Since the fall 2016 meeting of the League of Innovative Schools, superintendents from around the country have connected with leading researchers in the field of maker learning. In their first meeting, superintendents met with Dr. Kylie Peppler, Associate Professor of Learning Sciences and Director of the Creativity Labs at Indiana University Bloomington, to discuss opportunities and outcomes of maker learning environments. Their second meeting featured Dr. Edward Clapp, director of Harvard University’s Agency by Design initiative, on the topic of maker empowerment.

To round out the series, the maker learning research group hosted a webinar with researchers Shirin Vossoughi and Paula Hooper from Northwestern University, and Meg Escudé from San Francisco’s Exploratorium.

Vossoughi, Hooper, and Escudé’s research, published in the recent article “Making Through the Lens of Culture and Power: Toward Transformative Visions for Educational Equity,” points out an important issue: maker learning is integrating into schools even as “maker learning” itself is loosely defined. The team builds on a growing body of literature that points to potential dangers of adopting maker learning programs with an uncritical perspective. For example, if schools integrate maker learning programs that conform only to the dominant narrative about what “making” is — typically one that emphasizes robotics and entrepreneurship — those programs may leave many students and entire communities out of participation.

And so Vossoughi, Hooper, and Escudé outline four elements of an equity-oriented approach to maker learning:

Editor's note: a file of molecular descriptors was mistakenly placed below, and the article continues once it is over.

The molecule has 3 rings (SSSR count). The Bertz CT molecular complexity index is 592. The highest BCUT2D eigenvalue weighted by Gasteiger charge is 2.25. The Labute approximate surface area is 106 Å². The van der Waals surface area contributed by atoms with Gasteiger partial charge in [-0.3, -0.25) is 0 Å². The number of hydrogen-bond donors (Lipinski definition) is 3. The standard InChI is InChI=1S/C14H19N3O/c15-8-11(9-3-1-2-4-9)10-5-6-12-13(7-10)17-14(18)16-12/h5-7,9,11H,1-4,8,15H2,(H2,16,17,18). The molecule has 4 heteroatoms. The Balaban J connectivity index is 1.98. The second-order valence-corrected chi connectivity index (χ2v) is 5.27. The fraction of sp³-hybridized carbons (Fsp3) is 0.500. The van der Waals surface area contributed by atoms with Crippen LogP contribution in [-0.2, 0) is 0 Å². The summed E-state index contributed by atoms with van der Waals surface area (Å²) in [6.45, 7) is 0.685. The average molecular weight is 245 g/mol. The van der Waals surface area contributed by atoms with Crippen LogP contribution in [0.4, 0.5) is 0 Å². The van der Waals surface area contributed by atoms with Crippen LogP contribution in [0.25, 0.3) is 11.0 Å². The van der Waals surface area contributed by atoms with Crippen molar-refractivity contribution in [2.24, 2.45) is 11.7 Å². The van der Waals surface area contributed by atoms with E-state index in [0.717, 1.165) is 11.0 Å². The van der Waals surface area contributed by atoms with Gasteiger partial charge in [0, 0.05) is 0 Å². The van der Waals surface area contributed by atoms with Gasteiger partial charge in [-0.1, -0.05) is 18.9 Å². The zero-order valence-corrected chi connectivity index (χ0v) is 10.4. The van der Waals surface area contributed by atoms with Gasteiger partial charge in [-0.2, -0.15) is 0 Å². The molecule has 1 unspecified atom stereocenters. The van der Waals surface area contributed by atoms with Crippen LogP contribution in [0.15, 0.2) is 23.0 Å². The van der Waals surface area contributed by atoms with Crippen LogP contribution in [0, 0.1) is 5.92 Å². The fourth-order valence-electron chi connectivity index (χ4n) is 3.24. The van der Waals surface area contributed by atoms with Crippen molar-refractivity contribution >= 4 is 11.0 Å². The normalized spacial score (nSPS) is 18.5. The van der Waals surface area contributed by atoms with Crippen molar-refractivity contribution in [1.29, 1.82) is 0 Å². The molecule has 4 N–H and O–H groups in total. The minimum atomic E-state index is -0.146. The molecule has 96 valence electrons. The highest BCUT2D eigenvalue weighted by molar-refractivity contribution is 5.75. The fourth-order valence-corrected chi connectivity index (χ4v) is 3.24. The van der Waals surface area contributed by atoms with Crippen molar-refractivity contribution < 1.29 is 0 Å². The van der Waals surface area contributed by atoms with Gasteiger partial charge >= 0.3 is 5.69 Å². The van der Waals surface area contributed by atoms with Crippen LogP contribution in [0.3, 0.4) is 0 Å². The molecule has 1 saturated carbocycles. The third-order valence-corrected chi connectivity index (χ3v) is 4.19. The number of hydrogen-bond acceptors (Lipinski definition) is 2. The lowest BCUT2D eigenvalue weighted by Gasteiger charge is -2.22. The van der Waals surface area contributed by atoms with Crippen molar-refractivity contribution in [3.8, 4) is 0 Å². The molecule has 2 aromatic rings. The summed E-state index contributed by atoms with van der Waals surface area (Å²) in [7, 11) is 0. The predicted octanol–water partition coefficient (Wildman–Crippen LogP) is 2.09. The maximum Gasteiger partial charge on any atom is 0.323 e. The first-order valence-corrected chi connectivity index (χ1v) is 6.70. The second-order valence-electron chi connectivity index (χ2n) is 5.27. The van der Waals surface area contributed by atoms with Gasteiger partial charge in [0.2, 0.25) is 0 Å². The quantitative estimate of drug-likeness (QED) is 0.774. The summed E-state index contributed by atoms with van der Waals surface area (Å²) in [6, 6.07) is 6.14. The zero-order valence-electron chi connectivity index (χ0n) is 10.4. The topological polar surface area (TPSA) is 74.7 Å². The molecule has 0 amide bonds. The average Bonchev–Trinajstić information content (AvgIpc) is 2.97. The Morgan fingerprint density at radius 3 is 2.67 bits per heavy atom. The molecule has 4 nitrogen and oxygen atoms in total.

• Analyzing educational injustice;
  • Considering historical and cultural traditions of making;
  • Dedicating explicit attention to pedagogy; and
  • Investigating the social values and purposes that maker learning programs promote.

With the help of this four-part framework, the researchers identify issues of equity and suggest clear steps educators can take to address potential problems. For example, their research encourages practitioners to think reflectively about how they implement their program: rather than trying to “bring making into the school community,” try to identify the cultures of making that already exist and hold them up as legitimate ways that your school can approach maker learning more broadly. The webinar features a presentation from the researchers followed by a Q&A with district leaders who are members of the working group. Watch the webinar below:

Can your maker learning program benefit from this framework? Use our one-page worksheet to help you envision a culturally relevant maker learning program in your district or read the researchers’ article. Do you have feedback or need additional help implementing equitable maker learning in your district? Contact Colin Angevine, Digital Promise’s Maker Learning Coach, for more.


About Colin Angevine

Colin Angevine is a Maker Learning Coach at Digital Promise.

Leave a Reply

Your email address will not be published. Required fields are marked *